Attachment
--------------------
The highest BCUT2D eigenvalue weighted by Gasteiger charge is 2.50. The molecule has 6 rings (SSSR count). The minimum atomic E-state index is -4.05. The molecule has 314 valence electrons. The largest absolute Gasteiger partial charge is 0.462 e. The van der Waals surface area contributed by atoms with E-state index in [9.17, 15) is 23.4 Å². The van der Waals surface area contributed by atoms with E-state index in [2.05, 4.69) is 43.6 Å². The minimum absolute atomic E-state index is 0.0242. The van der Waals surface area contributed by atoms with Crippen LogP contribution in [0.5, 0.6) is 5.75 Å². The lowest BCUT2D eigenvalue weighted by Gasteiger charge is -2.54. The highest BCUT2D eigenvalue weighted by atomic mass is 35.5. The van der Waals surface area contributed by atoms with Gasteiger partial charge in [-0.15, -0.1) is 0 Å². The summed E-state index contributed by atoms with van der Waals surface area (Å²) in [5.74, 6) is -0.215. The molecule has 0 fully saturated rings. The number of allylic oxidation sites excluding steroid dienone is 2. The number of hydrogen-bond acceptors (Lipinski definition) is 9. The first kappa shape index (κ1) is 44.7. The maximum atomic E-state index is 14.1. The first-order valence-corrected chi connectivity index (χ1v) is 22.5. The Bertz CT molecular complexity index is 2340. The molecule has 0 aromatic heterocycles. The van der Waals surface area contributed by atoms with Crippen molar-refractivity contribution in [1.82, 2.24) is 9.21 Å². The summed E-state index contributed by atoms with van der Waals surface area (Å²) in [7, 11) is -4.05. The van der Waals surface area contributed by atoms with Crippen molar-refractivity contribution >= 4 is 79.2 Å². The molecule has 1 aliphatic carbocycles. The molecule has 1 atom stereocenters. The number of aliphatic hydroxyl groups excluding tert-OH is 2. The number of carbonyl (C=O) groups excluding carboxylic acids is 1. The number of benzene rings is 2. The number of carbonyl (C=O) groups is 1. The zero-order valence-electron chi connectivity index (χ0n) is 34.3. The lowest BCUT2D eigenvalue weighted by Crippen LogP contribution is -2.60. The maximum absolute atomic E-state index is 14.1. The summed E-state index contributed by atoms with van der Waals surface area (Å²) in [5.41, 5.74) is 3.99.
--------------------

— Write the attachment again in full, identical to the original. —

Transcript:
The highest BCUT2D eigenvalue weighted by Gasteiger charge is 2.50. The molecule has 6 rings (SSSR count). The minimum atomic E-state index is -4.05. The molecule has 314 valence electrons. The largest absolute Gasteiger partial charge is 0.462 e. The van der Waals surface area contributed by atoms with E-state index in [9.17, 15) is 23.4 Å². The van der Waals surface area contributed by atoms with E-state index in [2.05, 4.69) is 43.6 Å². The minimum absolute atomic E-state index is 0.0242. The van der Waals surface area contributed by atoms with Crippen LogP contribution in [0.5, 0.6) is 5.75 Å². The lowest BCUT2D eigenvalue weighted by Gasteiger charge is -2.54. The highest BCUT2D eigenvalue weighted by atomic mass is 35.5. The van der Waals surface area contributed by atoms with Gasteiger partial charge in [-0.15, -0.1) is 0 Å². The summed E-state index contributed by atoms with van der Waals surface area (Å²) in [5.74, 6) is -0.215. The molecule has 0 fully saturated rings. The number of allylic oxidation sites excluding steroid dienone is 2. The number of hydrogen-bond acceptors (Lipinski definition) is 9. The first kappa shape index (κ1) is 44.7. The maximum atomic E-state index is 14.1. The first-order valence-corrected chi connectivity index (χ1v) is 22.5. The Bertz CT molecular complexity index is 2340. The molecule has 0 aromatic heterocycles. The van der Waals surface area contributed by atoms with Crippen molar-refractivity contribution in [1.82, 2.24) is 9.21 Å². The summed E-state index contributed by atoms with van der Waals surface area (Å²) in [7, 11) is -4.05. The van der Waals surface area contributed by atoms with Crippen molar-refractivity contribution >= 4 is 79.2 Å². The molecule has 1 aliphatic carbocycles. The molecule has 1 atom stereocenters. The number of aliphatic hydroxyl groups excluding tert-OH is 2. The number of carbonyl (C=O) groups excluding carboxylic acids is 1. The number of benzene rings is 2. The number of carbonyl (C=O) groups is 1. The zero-order valence-electron chi connectivity index (χ0n) is 34.3. The lowest BCUT2D eigenvalue weighted by Crippen LogP contribution is -2.60. The maximum absolute atomic E-state index is 14.1. The summed E-state index contributed by atoms with van der Waals surface area (Å²) in [5.41, 5.74) is 3.99.